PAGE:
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by Michael J. Shapiro | September 12, 2012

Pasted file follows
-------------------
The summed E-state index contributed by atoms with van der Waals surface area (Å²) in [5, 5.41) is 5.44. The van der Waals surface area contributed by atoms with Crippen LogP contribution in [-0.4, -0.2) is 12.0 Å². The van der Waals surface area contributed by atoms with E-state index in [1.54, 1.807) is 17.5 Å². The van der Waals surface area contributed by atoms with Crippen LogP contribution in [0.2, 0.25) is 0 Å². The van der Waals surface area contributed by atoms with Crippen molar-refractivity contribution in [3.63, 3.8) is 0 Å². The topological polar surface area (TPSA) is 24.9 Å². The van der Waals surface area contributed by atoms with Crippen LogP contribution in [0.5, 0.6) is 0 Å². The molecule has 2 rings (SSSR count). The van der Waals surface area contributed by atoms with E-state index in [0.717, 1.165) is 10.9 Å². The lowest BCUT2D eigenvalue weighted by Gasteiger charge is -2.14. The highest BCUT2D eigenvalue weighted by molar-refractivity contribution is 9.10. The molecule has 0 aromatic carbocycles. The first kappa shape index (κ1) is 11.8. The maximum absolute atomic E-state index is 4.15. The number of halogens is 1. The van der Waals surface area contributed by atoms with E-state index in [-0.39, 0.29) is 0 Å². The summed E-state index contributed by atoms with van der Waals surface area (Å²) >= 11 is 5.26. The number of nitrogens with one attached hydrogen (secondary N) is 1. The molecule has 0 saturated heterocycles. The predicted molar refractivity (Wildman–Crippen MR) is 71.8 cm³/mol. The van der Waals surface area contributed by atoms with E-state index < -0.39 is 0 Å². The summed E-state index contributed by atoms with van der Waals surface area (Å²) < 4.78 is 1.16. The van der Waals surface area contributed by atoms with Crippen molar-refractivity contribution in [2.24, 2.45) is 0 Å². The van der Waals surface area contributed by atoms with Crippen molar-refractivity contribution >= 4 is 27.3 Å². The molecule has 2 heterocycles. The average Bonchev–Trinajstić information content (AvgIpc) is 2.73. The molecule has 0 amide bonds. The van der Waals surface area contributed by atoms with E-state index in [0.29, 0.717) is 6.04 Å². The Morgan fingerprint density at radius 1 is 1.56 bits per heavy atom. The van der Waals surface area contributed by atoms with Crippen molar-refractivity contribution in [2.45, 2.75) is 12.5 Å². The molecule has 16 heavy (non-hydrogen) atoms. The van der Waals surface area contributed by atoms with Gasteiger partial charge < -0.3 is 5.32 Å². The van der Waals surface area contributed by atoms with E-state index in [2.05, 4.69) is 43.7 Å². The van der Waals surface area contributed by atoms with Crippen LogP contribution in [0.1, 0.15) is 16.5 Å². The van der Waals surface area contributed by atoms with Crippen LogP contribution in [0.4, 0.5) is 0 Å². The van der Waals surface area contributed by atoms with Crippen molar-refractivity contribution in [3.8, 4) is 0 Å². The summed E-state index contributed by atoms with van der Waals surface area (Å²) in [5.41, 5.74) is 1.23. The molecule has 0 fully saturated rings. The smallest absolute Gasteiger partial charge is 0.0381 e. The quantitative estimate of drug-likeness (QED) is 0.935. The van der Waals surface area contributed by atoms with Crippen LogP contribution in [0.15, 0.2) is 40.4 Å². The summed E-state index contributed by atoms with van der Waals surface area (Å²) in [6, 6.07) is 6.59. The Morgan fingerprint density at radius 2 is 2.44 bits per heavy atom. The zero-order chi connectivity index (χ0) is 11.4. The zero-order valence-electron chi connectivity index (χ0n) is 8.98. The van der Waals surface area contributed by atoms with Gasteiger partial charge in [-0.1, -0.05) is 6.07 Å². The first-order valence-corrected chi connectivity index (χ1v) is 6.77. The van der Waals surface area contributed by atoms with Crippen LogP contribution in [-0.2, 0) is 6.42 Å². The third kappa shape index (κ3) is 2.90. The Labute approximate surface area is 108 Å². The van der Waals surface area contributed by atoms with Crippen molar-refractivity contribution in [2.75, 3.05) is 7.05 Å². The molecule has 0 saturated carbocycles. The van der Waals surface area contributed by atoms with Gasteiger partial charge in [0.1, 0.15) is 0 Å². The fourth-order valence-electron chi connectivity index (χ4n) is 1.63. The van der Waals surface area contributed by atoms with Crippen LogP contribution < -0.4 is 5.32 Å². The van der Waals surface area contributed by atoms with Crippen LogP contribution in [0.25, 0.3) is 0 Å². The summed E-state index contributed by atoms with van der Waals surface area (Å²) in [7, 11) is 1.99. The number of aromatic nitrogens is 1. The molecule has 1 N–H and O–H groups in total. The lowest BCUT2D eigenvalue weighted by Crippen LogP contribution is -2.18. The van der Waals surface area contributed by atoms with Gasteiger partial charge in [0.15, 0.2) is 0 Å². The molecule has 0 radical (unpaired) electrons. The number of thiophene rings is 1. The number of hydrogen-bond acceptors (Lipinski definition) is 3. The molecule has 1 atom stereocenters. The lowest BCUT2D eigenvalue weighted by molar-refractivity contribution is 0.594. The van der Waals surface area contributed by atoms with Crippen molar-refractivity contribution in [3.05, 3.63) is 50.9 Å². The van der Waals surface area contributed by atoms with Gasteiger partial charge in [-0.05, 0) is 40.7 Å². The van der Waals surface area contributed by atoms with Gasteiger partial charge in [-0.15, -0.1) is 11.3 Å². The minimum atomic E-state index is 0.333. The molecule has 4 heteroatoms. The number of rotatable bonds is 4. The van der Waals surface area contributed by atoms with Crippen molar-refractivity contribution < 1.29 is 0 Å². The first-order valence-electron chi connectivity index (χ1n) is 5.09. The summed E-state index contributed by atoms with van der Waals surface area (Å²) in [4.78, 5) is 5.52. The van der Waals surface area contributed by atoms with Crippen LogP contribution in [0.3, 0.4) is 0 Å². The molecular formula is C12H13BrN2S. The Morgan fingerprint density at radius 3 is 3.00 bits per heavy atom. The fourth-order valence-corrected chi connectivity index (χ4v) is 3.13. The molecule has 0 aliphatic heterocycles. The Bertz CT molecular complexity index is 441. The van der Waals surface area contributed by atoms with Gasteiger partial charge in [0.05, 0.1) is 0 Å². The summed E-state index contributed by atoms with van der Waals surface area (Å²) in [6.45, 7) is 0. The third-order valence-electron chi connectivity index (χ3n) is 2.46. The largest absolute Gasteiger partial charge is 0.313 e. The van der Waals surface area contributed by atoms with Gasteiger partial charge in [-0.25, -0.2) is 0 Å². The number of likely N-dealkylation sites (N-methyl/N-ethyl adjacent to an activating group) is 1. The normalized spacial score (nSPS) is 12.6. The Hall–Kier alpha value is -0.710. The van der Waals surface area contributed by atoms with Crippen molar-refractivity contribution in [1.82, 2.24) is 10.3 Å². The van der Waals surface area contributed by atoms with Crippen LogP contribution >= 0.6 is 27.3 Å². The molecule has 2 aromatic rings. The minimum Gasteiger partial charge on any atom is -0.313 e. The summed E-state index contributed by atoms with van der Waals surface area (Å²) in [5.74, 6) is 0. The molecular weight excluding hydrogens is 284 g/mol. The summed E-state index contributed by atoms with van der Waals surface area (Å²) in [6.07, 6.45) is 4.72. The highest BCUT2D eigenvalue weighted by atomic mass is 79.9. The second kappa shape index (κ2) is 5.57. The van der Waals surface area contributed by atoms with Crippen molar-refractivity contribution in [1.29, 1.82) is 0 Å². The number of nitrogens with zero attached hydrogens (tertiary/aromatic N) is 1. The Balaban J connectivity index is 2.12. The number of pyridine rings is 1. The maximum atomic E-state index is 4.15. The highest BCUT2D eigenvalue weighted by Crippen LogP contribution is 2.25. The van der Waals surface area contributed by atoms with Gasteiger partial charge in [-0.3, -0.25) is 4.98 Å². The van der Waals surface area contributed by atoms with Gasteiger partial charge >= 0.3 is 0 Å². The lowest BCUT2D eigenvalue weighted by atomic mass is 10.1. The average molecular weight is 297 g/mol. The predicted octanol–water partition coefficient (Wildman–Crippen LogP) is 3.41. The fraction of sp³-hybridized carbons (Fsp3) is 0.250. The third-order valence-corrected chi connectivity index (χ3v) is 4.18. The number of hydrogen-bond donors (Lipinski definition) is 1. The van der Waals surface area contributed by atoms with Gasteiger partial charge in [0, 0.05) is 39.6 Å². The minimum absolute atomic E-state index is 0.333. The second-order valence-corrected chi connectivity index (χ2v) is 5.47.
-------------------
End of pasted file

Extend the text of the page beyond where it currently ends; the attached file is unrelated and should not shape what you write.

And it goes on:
Travel taxes and fees on travel-related services impose an average increased cost to visitors of 57 percent over general sales tax, according to research released this week by the GBTA Foundation. The education and research arm of the Global Business Travel Association, which just published its annual study of car rental, hotel and meal taxes in the top 50 U.S. travel destinations, also found that the taxes often fund projects that are unrelated to travel and tourism. "Business travel is a key driver of economic growth, but overly burdensome taxes on business travel can often do more harm than good, especially when those taxes unfairly target visitors," said GBTA Foundation vice president of research Joseph Bates in a statement. "Cities and states must think carefully about the sales that local businesses will lose because of the higher costs that travel taxes impose." The study ranked cities according to total tax burden as well as discriminatory tax burden -- meaning levies beyond sales tax that target travel-related services. Three Florida cities -- Fort Lauderdale, Fort Myers and West Palm Beach -- tied for the lowest total tax burden, while the six cities offering the lowest discriminatory tax burden were all California locations. From the lowest total, they were Burbank, Orange County, Ontario, San Diego, Los Angeles and Oakland. On the opposite end of the spectrum, Chicago, New York City and Boston deliver the highest total tax burden; the highest discriminatory taxes were found in Portland, Ore.; Boston, and Chicago. The top 10 cities in each category, along with the tax amounts, can be found here. GBTA members can download the full report of all 50 cities; nonmembers can purchase the report for $495 by e-mailing pyachnes@gbtafoundation.org.